On Steel Structures
CORROSION PREVENTION ON STEEL STRUCTURES
Over time, all metals except gold will rust when exposed to water (H2O) and air (O2). We all know how fast cars become rusted when exposed to a coastal marine environment. Steel corrosion is irreversible and permanent. We previously pointed out that the protection offered by industrial floor coatings is akin to covering the floor with dense, long-lasting skin made from inert materials. This article will explain how steel coatings differ from floor coatings by offering protection against the inevitable effects of steel corrosion or, as it’s better known, RUST!
It is crucial to understand how it happens and ways to mitigate the process before your property rusts away into nothingness…
The combinative stability of steel and its workability to be trimmed, shaped, or welded has made it an irreplaceable material in the construction industry. However, scientists and engineers had combated steel corrosion since the Industrial Revolution, when large-scale steel production first began on a large scale.
Thankfully, steel corrosion can be mitigated by a careful selection of corrosion-resistant, protective anti-corrosive coatings. The steel specified in buildings by architects and engineers can vary considerably, usually depending on practical factors, including budgetary constraints and considerations between cost benefits versus lifespan. The steel used for factory structures such as steel beams, columns, roof sheeting, gutters, wall claddings to door frames (galvanic coated metal) or water pipes and hinges (stainless steel) differs in formulation durability, anti-corrosive properties, and naturally, their price points.
Mild Steel (MS) is widely used for factory structures but will rust quite quickly compared to stainless steel or electro-plated steel if unprotected. It is prohibitively expensive to use stainless steel or galvanized steel throughout factory structures, hence the need to deliver anti-corrosion steel coatings where MS is generally used.
Choosing The Best Coating
FOR CORROSION PREVENTION
Different types of factories operate with varying processes that involve chemicals, high moisture, water immersion, abrasions, or food production. The selection of anti-corrosion steel coatings is usually determined in accordance with these processes and the substrate. Recommended anti-corrosion coatings must consider the type of steel substrate, which can vary between existing and new structures and proximity or exposure.
As with all coatings, the durability hinges on the condition of surface preparations, substrate, and primers.
It is pointless to apply a coating over badly rusted steel. In some cases, replacement is advised where substrate steel has already reached the end of its lifespan. There are four categories of anti-corrosion coatings, and they come mostly in liquid forms derived from the following base materials with proprietary additives and solvents added:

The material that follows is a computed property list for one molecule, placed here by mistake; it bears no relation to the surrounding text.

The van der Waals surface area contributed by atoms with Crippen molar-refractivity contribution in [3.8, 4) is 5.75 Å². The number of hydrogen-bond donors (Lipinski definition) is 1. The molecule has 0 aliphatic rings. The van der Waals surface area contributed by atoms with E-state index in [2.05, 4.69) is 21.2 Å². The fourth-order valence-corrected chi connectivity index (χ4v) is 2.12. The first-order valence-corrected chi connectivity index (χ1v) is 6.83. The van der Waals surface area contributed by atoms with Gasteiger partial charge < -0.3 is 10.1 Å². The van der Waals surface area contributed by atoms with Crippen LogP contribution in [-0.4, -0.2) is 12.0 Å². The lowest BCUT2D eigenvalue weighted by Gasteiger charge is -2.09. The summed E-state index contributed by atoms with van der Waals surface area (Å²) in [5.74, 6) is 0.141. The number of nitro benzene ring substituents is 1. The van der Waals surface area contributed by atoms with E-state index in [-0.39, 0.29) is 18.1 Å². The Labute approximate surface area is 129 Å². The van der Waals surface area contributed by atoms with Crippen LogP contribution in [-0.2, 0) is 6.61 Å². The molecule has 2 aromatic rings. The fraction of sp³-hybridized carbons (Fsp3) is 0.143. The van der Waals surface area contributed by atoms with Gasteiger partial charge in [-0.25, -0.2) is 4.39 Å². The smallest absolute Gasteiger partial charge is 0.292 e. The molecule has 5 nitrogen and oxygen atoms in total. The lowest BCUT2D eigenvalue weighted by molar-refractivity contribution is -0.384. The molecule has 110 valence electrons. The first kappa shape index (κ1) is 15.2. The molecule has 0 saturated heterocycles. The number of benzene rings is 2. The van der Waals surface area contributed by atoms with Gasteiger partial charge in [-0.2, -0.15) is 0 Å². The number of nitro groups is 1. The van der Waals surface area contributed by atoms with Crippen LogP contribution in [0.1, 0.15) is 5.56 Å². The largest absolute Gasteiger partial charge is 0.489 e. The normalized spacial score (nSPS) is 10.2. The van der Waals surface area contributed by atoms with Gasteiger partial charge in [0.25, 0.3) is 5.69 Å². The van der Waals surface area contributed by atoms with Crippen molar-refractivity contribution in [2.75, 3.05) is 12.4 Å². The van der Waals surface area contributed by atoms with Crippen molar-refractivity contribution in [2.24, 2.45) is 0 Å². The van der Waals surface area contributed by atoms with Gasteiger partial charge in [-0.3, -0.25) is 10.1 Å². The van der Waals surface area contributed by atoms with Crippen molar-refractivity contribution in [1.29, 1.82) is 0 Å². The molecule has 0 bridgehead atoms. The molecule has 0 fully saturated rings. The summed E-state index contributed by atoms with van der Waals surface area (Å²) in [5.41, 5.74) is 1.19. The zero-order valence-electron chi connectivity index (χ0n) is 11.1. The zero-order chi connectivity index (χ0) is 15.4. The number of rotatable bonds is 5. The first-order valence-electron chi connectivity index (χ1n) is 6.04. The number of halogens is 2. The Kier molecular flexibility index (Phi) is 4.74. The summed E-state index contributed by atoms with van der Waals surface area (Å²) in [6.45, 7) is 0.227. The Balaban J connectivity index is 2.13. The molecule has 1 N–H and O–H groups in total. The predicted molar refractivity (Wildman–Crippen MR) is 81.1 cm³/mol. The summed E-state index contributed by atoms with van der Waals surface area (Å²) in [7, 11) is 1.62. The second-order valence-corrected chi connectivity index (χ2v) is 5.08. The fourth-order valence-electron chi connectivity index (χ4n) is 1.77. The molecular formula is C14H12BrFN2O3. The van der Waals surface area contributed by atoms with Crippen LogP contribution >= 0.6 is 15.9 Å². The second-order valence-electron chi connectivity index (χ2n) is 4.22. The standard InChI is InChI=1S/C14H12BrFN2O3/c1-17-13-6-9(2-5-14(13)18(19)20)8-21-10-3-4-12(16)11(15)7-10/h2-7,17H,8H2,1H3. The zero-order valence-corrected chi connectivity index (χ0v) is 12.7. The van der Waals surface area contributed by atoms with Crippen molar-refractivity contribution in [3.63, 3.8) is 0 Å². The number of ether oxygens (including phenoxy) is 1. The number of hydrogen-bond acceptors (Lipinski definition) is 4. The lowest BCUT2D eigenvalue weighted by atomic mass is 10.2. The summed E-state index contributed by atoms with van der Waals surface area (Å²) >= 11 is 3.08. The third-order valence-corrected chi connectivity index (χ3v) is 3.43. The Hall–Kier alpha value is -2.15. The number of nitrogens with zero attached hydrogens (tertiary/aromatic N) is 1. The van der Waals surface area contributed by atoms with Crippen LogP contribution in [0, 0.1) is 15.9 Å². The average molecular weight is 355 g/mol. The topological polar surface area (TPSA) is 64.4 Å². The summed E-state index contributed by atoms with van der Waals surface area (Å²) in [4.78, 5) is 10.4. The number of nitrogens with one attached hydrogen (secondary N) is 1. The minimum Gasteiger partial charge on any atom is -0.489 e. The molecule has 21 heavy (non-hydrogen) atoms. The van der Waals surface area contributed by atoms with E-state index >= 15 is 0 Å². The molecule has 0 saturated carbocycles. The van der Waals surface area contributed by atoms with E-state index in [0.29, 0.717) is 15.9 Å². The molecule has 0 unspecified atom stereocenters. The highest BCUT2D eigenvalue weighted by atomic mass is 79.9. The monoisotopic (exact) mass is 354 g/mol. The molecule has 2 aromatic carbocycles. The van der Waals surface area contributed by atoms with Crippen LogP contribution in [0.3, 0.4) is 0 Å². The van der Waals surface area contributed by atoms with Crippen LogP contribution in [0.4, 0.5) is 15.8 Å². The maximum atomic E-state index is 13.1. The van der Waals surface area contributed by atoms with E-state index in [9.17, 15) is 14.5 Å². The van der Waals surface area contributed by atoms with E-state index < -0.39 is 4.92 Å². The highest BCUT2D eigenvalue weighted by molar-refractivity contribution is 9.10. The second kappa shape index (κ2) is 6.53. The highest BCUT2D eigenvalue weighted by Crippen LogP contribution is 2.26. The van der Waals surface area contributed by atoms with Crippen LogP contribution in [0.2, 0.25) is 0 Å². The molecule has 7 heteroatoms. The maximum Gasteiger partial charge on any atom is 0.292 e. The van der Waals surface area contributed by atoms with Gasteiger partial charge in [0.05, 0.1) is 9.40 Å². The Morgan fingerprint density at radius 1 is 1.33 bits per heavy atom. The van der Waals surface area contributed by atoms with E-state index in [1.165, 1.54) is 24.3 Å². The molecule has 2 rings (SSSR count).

– Polyurea & Polyurethane
Considerations To Make Before Applying
CORROSION PREVENTION COATINGS
The choice between “conventional” and “heavy-duty” systems will depend on:
– environmental working conditions
– the state of the substrate
– the expected lifespan of the coating
– factory production processes
– timing and allocation
New Production Factory
Steel Corrosion Prevention
The meticulous selection of stainless steel or galvanic plated steel, or other non-ferrous materials in some parts of the facility may reduce the need for protective coatings. However, as these materials may be cost-prohibitive or impractical, welded MS is frequently used for factories. MS structure will rust when exposed to water and air. As a result, some parts of the steel structures are more susceptible to corrosion. Heavy-Duty Coating 3-layer Systems comprise zinc phosphate primers and Polyurea Recoatable finish coat. Conventional Coating 3-layer Systems comprise zinc phosphate primers and micaceous iron oxide finishing topcoats. Some coatings can be applied under ideal controlled conditions (off-site). However, for situational coatings, the procedures for applications must strictly adhere to the manufacturer’s specifications. As steel columns are installed on concrete floor slabs, it is important to closely coordinate seamless protective coatings between the floor and steel structures as these are usual locations with high corrosion tendencies. Implement a maintenance program for high-touch and abrasive points to extend the lifespan of steel substrate and coatings.